The Terrorist Screening Database was created in 2003 by order of a Homeland Security Presidential Directive. The database includes the names and aliases of anyone known to be, or reasonably suspected of being, involved in terrorism or assisting terrorists through financial aid or other ways. The federal Terrorist Screening Center maintains the database, and an array of government agencies nominate people to it through the National Counter Terrorism Center.
Some of the information in the database originates with the Terrorist Identities Datamart Environment, also called TIDE. That list contains classified data collected by intelligence agencies and militaries worldwide, but anything passed on to the terrorist watch list is first scrubbed of classified info. In 2013, TIDE had 1.1 million names in it.
The State Department checks all visa applicants against the watch list. The TSA’s No-Fly list and Selectee List, which identifies people who warrant additional screening and scrutiny at airports and border crossings, are also derived from the watch list. But it is most often used by law enforcement agencies at all levels to check the identity of anyone arrested, detained for questioning, or stopped for a traffic violation. The FBI calls it “one of the most effective counterterrorism tools for the US government.”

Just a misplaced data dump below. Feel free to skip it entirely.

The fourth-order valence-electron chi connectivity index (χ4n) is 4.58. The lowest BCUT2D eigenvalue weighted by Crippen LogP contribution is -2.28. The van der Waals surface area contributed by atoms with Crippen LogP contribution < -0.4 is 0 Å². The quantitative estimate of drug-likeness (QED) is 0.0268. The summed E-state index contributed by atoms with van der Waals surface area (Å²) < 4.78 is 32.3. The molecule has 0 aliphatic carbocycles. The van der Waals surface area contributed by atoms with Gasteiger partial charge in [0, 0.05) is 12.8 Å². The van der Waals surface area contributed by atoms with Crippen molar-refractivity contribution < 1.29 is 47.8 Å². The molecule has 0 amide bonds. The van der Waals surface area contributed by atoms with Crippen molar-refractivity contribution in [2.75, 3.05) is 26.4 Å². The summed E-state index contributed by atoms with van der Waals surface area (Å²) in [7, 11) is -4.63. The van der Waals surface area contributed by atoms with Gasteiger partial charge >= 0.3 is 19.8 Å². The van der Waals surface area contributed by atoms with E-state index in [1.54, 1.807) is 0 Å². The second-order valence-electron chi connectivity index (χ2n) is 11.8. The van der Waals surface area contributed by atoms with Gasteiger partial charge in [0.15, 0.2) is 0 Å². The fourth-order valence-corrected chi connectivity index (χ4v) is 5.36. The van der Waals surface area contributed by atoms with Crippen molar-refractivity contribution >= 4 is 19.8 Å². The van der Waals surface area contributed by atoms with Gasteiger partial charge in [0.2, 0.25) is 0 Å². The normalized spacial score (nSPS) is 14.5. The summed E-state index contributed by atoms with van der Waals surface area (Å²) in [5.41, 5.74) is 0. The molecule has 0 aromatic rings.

Entries in the database are coded according to threat level to provide law enforcement with instructions on what to do when they encounter a suspected terrorist who is on the list. According to a 2005 inspector general report (.pdf), of some 110,000 records in the database that the IG reviewed, 75 percent of them were given handling code 4, considered the lowest level, and 22 percent were given handling code 3. Only 318 records had handling codes 1 or 2. A description of what each level means is redacted in the publicly released version of the document, but a note indicates that people are usually given code 4 when they are either just an associate of a suspected terrorist and therefore may not pose a threat or if there is too little information known about the individual to categorize them at a higher level.
Appearing in the database doesn’t mean you’ll be arrested, denied a visa, or barred from entering the country. But it does mean your whereabouts and any other information gleaned from, say, a traffic stop, will be added to the file and scrutinized by authorities.